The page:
The Wednesday and Thursday teacher is a young woman around my age who grew up in the town where we all now live, securely in the former West Germany.  She is also fun and cheerful, and then she tells us that the former East Germany is a wasteland, and that anybody with any sense at all leaves, and that they have a growing xenophobia problem, and that they have some assholes who harassed some Turkish restaurant owners.  Then she goes home to her boyfriend, whom she promises never to marry because marriage is not her thing, and eats a vegetarian meal before picking out her dress for the Lutheran church service on Sunday.  She is tremendously likable, except for the fact that she doesn’t really seem to shower enough – or at least not enough considering that she commutes to class on a bike.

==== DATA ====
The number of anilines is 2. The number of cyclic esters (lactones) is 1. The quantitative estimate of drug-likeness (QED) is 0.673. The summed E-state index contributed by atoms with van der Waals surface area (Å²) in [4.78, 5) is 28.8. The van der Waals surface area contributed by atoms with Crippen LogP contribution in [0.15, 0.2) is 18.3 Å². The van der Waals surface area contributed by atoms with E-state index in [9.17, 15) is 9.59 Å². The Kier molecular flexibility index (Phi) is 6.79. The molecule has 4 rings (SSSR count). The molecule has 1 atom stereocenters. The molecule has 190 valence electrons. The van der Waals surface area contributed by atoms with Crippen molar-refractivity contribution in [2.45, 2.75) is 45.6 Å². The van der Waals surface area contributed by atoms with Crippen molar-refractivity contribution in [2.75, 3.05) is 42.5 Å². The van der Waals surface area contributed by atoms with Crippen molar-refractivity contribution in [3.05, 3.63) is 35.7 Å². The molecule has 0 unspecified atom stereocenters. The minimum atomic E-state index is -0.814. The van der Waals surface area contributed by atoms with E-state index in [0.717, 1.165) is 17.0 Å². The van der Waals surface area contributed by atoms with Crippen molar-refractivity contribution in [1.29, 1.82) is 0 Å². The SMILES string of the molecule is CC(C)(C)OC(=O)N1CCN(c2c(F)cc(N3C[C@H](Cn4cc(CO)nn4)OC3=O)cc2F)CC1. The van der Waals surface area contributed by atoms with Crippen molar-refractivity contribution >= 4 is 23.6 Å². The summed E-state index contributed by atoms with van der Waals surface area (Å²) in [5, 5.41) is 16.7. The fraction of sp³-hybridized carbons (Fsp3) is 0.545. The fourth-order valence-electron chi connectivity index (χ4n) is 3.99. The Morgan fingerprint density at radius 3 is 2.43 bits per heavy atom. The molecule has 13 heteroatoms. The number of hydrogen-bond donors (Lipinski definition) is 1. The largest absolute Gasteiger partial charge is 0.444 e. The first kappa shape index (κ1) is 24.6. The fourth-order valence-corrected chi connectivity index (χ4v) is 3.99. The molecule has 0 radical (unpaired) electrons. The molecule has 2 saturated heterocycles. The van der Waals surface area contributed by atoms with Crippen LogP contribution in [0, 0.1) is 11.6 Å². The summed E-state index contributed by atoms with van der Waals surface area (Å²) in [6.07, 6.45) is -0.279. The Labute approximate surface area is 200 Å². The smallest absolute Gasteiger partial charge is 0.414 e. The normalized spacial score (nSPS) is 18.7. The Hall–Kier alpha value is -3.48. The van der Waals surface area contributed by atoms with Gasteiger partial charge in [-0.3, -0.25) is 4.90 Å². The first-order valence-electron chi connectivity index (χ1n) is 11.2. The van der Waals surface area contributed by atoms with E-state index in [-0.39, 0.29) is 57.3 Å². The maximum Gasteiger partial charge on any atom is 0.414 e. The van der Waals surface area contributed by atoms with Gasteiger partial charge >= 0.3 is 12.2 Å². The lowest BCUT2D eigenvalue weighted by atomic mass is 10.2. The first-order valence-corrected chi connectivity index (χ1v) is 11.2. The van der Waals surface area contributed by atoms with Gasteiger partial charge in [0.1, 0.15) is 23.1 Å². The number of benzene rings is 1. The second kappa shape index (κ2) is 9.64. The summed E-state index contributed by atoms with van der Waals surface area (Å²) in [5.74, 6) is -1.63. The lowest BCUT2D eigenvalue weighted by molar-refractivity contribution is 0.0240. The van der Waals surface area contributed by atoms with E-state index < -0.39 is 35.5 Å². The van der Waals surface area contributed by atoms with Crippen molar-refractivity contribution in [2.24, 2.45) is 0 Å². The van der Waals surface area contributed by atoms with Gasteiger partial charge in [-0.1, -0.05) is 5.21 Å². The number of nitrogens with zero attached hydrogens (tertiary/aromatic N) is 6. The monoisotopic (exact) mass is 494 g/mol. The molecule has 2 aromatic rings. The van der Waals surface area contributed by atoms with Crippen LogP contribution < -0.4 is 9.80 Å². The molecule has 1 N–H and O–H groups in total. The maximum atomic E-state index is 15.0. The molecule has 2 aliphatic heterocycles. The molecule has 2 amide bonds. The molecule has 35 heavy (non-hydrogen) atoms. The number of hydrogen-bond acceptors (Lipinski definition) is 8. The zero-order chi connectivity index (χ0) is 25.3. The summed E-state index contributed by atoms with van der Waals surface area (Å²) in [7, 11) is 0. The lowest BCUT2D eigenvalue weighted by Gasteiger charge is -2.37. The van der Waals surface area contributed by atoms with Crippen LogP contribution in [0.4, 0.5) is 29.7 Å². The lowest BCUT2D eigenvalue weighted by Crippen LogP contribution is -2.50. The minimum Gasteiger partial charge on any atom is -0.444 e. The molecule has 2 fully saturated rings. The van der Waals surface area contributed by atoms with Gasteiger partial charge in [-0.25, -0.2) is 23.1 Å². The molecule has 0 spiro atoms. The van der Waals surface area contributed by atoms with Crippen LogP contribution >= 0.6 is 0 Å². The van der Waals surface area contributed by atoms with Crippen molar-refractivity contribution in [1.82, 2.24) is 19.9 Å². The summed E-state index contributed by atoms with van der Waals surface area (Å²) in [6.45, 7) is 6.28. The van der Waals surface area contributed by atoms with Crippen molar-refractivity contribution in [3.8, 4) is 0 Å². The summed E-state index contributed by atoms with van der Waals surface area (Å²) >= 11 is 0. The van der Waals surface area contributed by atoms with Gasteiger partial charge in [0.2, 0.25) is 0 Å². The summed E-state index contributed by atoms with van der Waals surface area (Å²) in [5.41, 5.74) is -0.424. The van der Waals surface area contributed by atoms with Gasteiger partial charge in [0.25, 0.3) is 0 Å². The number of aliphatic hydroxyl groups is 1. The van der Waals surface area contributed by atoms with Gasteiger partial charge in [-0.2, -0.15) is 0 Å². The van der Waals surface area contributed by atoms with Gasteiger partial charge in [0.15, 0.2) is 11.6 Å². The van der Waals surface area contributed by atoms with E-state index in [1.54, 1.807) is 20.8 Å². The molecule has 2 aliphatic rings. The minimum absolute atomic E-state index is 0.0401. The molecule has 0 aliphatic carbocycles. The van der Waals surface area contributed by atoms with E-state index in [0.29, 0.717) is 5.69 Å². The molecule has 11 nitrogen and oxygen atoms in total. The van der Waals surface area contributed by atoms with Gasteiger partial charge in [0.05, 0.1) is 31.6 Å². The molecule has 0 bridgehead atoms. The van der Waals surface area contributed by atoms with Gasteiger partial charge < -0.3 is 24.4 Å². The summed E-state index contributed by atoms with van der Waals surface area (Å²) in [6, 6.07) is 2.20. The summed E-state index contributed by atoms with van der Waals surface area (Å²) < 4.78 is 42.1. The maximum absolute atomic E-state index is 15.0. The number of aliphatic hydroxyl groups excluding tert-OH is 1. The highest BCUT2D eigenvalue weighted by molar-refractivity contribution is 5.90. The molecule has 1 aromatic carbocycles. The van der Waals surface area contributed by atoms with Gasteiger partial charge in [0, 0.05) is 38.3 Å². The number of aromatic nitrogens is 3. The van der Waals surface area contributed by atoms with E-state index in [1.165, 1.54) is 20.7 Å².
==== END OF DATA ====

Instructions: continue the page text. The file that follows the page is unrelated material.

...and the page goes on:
I also have a delightful classmate from a very sadly wore torn country who is a professional body builder.  This is particularly fantastic, since he’s about 5 feet 4 inches tall and has four daughters under the age of seven who demand princess parties at all times and gave him flowers and homemade cupcakes for his birthday last week.  He has shown us all competition photographs of himself fully waxed and in a speedo.  I fear he may have a muscle growth enabled brain tumor pushing on the 'be extraordinarily cheerful all the time' part of his brain.
I also thoroughly enjoy the company of the Chinese woman who sits to the right of me, and the Filipino woman who sits to the left of me.  They are both excellent cooks and insist of feeding the class at every class break.  Good people to know.  Then they talk about how they both love to eat chicken feet, and everybody is totally lost.
Unfortunately, I learned that the ridiculously good looking gay hairdresser from Spain is only 21 years old.  He was born in 1991.  You guys, I am such a pervert.

Saturday, April 14, 2012

Tomáš Sedláček